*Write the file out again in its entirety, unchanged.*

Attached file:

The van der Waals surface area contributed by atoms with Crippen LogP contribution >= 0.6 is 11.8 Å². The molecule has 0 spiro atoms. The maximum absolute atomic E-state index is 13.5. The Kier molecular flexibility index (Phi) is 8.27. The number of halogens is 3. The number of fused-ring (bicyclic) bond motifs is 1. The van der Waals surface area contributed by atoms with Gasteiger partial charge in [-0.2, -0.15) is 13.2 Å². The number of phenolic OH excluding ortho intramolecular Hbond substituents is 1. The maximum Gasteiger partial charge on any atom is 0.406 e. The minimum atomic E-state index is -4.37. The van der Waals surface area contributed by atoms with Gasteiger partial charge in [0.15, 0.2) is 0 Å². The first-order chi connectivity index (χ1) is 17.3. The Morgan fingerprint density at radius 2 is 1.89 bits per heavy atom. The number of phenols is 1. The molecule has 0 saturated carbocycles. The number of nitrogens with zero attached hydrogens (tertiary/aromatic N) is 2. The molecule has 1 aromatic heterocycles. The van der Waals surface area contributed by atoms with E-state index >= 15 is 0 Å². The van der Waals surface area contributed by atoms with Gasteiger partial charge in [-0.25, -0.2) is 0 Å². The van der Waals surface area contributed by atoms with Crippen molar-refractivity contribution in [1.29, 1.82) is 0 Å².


The van der Waals surface area contributed by atoms with Crippen LogP contribution >= 0.6 is 11.8 Å². The molecule has 0 spiro atoms. The maximum absolute atomic E-state index is 13.5. The Kier molecular flexibility index (Phi) is 8.27. The number of halogens is 3. The number of fused-ring (bicyclic) bond motifs is 1. The van der Waals surface area contributed by atoms with Gasteiger partial charge in [-0.2, -0.15) is 13.2 Å². The number of phenolic OH excluding ortho intramolecular Hbond substituents is 1. The maximum Gasteiger partial charge on any atom is 0.406 e. The minimum atomic E-state index is -4.37. The van der Waals surface area contributed by atoms with Gasteiger partial charge in [0.15, 0.2) is 0 Å². The first-order chi connectivity index (χ1) is 17.3. The Morgan fingerprint density at radius 2 is 1.89 bits per heavy atom. The number of phenols is 1. The molecule has 0 saturated carbocycles. The number of nitrogens with zero attached hydrogens (tertiary/aromatic N) is 2. The molecule has 1 aromatic heterocycles. The van der Waals surface area contributed by atoms with E-state index >= 15 is 0 Å². The van der Waals surface area contributed by atoms with Gasteiger partial charge in [-0.25, -0.2) is 0 Å². The van der Waals surface area contributed by atoms with Crippen molar-refractivity contribution in [1.29, 1.82) is 0 Å².